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On the blog: Nagase on completed Badlands stones #5-#7

December 2, 2013
by Masayuki Nagase, Sculptor, Passage of Wind and Water

Main Street Square Sculpture Project, Badlands Stone Tapestry Garden, Stones #5-#7

Stone #5: Fairburn Agate

When I started doing this project, I visited the Journey Museum and the Museum of Geology at the South Dakota School of Mines and Technology. I discovered the Fairburn Agate and I was struck by its natural beauty. I learned that these mysterious gem formations carry an essence and record of the ancient geologic history of over 250 to 300 million years ago. They are typically found in the Black Hills, Badlands and surrounding grasslands area. I was impressed with these miraculous creations of nature and I decided to integrate their patterns into my design.


Stone #6:  Living in Balance

The design concept for Stone #6 is based on the close relationships between Native Americans and animals living in balance in the Badlands. The archeological researchers found traces of human activity here from over 1,000 years ago. The Badlands was an important hunting ground for the Lakota people. One day when I was camping at the Sage Creek Campground at the Badlands National Park, I saw several bison nearby. As I observed them grazing peacefully in the growing dawn light from the hills behind, I tried to envision when there were hundreds of thousands of bison roaming in this grassland. The images in the design come from this essential connectedness between human beings and animals.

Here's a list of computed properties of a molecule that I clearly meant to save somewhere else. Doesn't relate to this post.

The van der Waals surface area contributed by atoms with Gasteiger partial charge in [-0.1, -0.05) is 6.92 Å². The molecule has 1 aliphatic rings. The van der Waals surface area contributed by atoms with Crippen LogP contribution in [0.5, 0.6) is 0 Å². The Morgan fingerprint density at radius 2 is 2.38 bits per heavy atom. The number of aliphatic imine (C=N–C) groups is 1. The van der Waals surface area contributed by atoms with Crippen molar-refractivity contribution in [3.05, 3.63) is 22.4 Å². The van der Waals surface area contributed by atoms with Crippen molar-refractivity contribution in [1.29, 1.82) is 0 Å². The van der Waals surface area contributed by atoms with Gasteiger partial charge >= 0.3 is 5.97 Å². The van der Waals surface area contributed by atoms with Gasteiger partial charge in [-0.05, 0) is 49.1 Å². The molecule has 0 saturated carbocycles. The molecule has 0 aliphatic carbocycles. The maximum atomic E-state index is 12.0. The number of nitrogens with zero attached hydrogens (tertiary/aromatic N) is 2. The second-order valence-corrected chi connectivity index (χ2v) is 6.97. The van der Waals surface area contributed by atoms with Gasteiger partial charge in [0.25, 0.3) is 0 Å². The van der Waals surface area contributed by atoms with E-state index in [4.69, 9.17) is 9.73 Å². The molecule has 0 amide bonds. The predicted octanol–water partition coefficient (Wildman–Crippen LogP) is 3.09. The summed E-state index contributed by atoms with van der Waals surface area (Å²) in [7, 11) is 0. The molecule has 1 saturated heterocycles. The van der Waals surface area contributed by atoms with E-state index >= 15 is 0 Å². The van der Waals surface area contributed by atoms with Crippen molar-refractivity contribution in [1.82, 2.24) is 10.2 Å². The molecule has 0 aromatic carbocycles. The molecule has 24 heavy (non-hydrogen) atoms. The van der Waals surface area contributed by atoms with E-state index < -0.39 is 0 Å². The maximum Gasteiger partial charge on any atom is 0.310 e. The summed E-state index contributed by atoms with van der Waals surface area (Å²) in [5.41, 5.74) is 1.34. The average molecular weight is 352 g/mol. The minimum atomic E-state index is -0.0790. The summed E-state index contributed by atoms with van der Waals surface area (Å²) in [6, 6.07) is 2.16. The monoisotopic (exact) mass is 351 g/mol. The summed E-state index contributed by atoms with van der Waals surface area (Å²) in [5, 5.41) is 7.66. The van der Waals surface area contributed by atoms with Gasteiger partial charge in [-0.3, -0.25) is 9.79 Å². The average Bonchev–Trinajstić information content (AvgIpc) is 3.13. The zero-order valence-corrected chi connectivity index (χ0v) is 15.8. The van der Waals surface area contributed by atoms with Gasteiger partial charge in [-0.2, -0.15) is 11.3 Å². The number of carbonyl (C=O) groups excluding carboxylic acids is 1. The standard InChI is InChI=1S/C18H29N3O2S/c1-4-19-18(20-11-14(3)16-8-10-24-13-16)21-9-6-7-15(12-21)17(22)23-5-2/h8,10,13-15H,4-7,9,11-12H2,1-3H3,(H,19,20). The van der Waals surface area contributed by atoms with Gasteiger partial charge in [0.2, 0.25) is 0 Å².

Stone #7:  Aquifer- Hidden Source of Life

The Stone #7 has an existing small water element and I envisioned how to work with the theme of water in my design. On the surface, the Badlands region looks apparently arid with little life, but it actually has a rich variety of flora and fauna. A hidden source of life is the underground water. Water is not plentiful but there is enough to sustain many lives. Various kind of grasses thrive in this land by sending more than half of their tissues and roots underground. I was amazed to learn that one square yard of prairie sod can contain 5 miles of roots. Water as a hidden source of life is the basis of the design for this stone.

(See more photos of completed stones in our Facebook album.)








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